Article # 1772
Journal Rhinology -
Article Title Analysis of taste function in patients before and after cochlear implant surgery
Abstract BACKGROUND: Cochlear implantation (CI), the standard therapy for rehabilitation of severe to profound sensorineural hearing loss, exhibits taste dysfunction as a possible postoperative complication. This study aimed to investigate possible postoperative changes in taste and in addition baseline taste function in CI candidates.
METHODOLOGY: We included 61 patients (32 male, 29 female) planned to undergo CI surgery and 23 healthy controls (8 male, 15 female). Gustatory function was measured using a chemosensory quasi-threshold test (taste strips) and electrogustometry (EGM). To exclude possible effects of olfaction on taste, olfactory function was tested by means of the Sniffin Sticks odor identification test. Furthermore, the density of fungiform papillae (fPAP) was analyzed. Measurements were taken pre- and 2-4 weeks postoperative.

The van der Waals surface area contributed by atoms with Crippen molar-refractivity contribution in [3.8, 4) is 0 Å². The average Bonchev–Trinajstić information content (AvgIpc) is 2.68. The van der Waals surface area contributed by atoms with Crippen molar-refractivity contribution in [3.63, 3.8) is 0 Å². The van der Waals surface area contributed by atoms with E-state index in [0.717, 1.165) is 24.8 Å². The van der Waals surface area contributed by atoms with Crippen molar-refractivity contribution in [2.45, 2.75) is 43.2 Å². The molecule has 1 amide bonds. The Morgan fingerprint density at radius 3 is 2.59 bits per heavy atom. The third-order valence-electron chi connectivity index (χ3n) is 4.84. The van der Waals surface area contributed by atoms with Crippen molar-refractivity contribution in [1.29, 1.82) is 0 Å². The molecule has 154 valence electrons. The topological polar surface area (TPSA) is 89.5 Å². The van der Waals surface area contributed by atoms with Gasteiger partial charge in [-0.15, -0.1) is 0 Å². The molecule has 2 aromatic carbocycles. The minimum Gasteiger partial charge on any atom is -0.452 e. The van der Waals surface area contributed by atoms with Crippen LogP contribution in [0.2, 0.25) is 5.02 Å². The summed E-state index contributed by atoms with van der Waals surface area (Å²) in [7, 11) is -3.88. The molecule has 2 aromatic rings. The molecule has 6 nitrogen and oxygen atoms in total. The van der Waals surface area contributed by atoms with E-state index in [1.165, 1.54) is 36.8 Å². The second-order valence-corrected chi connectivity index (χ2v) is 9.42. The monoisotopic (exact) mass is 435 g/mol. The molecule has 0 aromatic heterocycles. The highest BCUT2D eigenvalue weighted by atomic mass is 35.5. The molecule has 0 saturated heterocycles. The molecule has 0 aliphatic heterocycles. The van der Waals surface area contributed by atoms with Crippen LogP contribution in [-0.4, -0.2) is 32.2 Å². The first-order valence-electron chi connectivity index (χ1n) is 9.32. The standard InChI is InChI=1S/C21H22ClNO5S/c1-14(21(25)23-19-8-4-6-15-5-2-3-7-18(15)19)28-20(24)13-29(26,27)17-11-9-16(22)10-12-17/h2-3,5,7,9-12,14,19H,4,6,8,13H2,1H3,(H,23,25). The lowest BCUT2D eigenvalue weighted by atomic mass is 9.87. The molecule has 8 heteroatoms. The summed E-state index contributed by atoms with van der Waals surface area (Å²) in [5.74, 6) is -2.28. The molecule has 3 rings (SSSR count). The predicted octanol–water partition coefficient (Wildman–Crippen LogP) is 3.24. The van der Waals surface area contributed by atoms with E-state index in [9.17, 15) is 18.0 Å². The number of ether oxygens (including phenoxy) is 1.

RESULTS: Preoperative taste function and fPAP density was reduced in CI patients compared to controls. The fPAP density correlated significantly with the total taste score, EGM scores and age. Postoperative taste function decreased significantly, whereas EGM scores and fPAP density did not significantly change. Also baseline olfactory function in CI candidates was decreased, whereas no significant change of olfactory function was found post-surgery.
CONCLUSION: CI candidates exhibited taste and olfactory dysfunction already preoperatively. Furthermore, a significant decrease in taste scores after CI surgery was detected.
Price 25 €

Please send an email to rhinologyassistant@amc.uva.nlafter making the payment to receive your article